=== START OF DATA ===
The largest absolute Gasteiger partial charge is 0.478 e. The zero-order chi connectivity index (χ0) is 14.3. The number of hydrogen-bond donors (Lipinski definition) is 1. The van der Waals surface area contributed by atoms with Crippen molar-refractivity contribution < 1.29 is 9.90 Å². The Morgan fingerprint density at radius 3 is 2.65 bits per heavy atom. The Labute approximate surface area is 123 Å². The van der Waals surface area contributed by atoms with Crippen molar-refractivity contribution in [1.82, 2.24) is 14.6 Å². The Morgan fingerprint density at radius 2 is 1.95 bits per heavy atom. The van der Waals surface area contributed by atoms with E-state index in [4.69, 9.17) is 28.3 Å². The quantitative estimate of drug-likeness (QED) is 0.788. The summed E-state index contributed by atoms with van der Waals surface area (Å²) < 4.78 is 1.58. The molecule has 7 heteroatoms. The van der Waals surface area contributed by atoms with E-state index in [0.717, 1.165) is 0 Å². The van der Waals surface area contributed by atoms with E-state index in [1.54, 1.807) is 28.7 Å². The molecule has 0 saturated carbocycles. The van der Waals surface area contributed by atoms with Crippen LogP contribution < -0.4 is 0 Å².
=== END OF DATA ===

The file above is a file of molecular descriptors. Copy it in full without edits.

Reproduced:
The largest absolute Gasteiger partial charge is 0.478 e. The zero-order chi connectivity index (χ0) is 14.3. The number of hydrogen-bond donors (Lipinski definition) is 1. The van der Waals surface area contributed by atoms with Crippen molar-refractivity contribution < 1.29 is 9.90 Å². The Morgan fingerprint density at radius 3 is 2.65 bits per heavy atom. The Labute approximate surface area is 123 Å². The van der Waals surface area contributed by atoms with Crippen molar-refractivity contribution in [1.82, 2.24) is 14.6 Å². The Morgan fingerprint density at radius 2 is 1.95 bits per heavy atom. The van der Waals surface area contributed by atoms with E-state index in [4.69, 9.17) is 28.3 Å². The quantitative estimate of drug-likeness (QED) is 0.788. The summed E-state index contributed by atoms with van der Waals surface area (Å²) < 4.78 is 1.58. The molecule has 7 heteroatoms. The van der Waals surface area contributed by atoms with E-state index in [0.717, 1.165) is 0 Å². The van der Waals surface area contributed by atoms with E-state index in [1.54, 1.807) is 28.7 Å². The molecule has 0 saturated carbocycles. The van der Waals surface area contributed by atoms with Crippen LogP contribution < -0.4 is 0 Å².